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Coronavirus economic impact

The rapid spread worldwide of the coronavirus pandemic has dealt an unparalleled shock to the global economy and will likely fundamentally alter the world order. The coronavirus pandemic is no longer only a global health emergency it is also a major economic crisis.

Since it was first revealed in China in December 2019 it has cost the jobs of millions of workers throughout the world creating the conditions for an unprecedented economic and social crisis.

The International Labor Organization (ILO) has warned that millions of workers will join the ranks of the unemployed over the next several months and the crisis will be far worse than the 2008-09 global financial crisis which left 22 million people unemployed. The International Labour Organization (ILO) is a United Nations agency with 187 member countries. It is one of the oldest agencies of the United Nations and dates back to the League of Nations following World War I. ILO has played a major role in the development of international labour law and has raised concerns regarding child labour and the promotion of gender equality in the labour force.

The United Nations’ labor agency suggested the coronavirus could claim up to 24.7 million jobs, according to ILO estimates. In addition, the requirement that countries restrict the movement of citizens has already caused a decline in global economic activity, particularly in the manufacturing and service sectors.

Additionally, the ILO states that the strain on income due to the decline in economic activity will devastate workers and force millions into poverty.

Central banks around the world are lowering interest rates, as part of emergency measures to support and stimulate the global economy. Canada Cuts its interest rate to 0.25% in an emergency move. The Bank of Canada slashed its benchmark interest rate by 50bps to 0.25 percent in an emergency meeting on March 27th 2020.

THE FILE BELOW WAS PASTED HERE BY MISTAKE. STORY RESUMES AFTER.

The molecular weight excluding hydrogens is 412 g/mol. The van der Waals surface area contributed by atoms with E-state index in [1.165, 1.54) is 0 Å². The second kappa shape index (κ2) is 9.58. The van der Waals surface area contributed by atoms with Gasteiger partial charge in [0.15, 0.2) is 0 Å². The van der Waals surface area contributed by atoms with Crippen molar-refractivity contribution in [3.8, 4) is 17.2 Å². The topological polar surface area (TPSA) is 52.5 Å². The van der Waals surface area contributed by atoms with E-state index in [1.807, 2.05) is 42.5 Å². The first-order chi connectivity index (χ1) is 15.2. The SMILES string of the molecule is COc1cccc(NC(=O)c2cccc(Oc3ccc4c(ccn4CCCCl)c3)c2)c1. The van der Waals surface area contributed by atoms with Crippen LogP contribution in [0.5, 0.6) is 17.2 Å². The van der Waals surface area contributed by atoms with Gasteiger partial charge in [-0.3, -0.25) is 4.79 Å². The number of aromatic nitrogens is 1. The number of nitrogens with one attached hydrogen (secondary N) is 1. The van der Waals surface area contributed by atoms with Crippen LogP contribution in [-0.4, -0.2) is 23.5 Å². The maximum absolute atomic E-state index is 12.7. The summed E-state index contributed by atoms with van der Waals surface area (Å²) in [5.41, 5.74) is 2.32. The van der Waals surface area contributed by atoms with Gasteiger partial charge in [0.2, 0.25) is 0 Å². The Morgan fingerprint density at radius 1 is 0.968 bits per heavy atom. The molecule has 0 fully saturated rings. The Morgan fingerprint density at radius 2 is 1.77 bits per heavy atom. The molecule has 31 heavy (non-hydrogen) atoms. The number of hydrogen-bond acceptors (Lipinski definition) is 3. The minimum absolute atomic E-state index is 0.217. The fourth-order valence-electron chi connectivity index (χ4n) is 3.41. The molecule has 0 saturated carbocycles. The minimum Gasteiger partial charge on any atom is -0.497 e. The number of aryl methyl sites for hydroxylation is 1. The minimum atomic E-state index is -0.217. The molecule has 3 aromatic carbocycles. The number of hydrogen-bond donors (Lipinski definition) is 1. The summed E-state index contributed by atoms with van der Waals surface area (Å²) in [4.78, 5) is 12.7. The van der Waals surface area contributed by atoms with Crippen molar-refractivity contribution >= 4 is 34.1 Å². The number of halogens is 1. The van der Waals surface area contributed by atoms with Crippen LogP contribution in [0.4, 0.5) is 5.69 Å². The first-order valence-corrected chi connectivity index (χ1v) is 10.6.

The U.S. Federal Reserve is taking emergency action to buoy the American economy, as the disruption caused by the novel coronavirus raises fears of recession and a credit freeze in financial markets.

The United States central bank announced on March 15th a series of comprehensive measures, including the reduction in its benchmark interest rate by a full percentage point to effectively zero. The central bank also bought US$700 billion in Treasury and mortgage securities.

Meanwhile, governments around the world have also been introducing financial packages to help buffer the impact of the coronavirus on workers and businesses.

The Canadian government has unleashed the full power of the state and has pledged open-ended support that may result in the largest government intervention in the economy since the Second World War. Unfortunately, Canada’s economy is suffering a double shock. The pandemic has forced widespread business closures and oil prices are devastating the energy sector; especially hit is the Alberta economy.

The unemployment rate likely doubled in the past two weeks after the pandemic forced widespread business closures. And tanking oil prices are devastating an energy sector that once accounted for about a 10th of output, with crude so cheap companies are virtually giving it away. On March 25th the Canadian Parliament approved an $82-billion emergency coronavirus support package. In the United States, Congress passed a $2 trillion stimulus bill to respond to the coronavirus pandemic. In a historic vote, the Senate voted 96-0 for the package in a rare bipartisan move.

It is hoped these measures will lessen the economic impact of the pandemic, but nobody really knows what will happen to the economies of the world. The figures by the ILO are only estimates.

Central banks are also doing their part. Around the world many are lowering interest rates, as part of emergency measures to support and stimulate the global economy and in addition to the financial packages introduced by governments to help buffer the impact of the coronavirus on workers and businesses. The report by the ILO notes that the rising levels of unemployment are expected to result in lost income in the range of $3.4 trillion.
Governments around the world need to act to protect workers and avoid an economic recession that may lead to a depression never seen in last 100 years. Millions of people are already out of work and the worst is yet to come.

*Dr. Mario Silva, PhD (law)
Distinguished Fellow, Ryerson University

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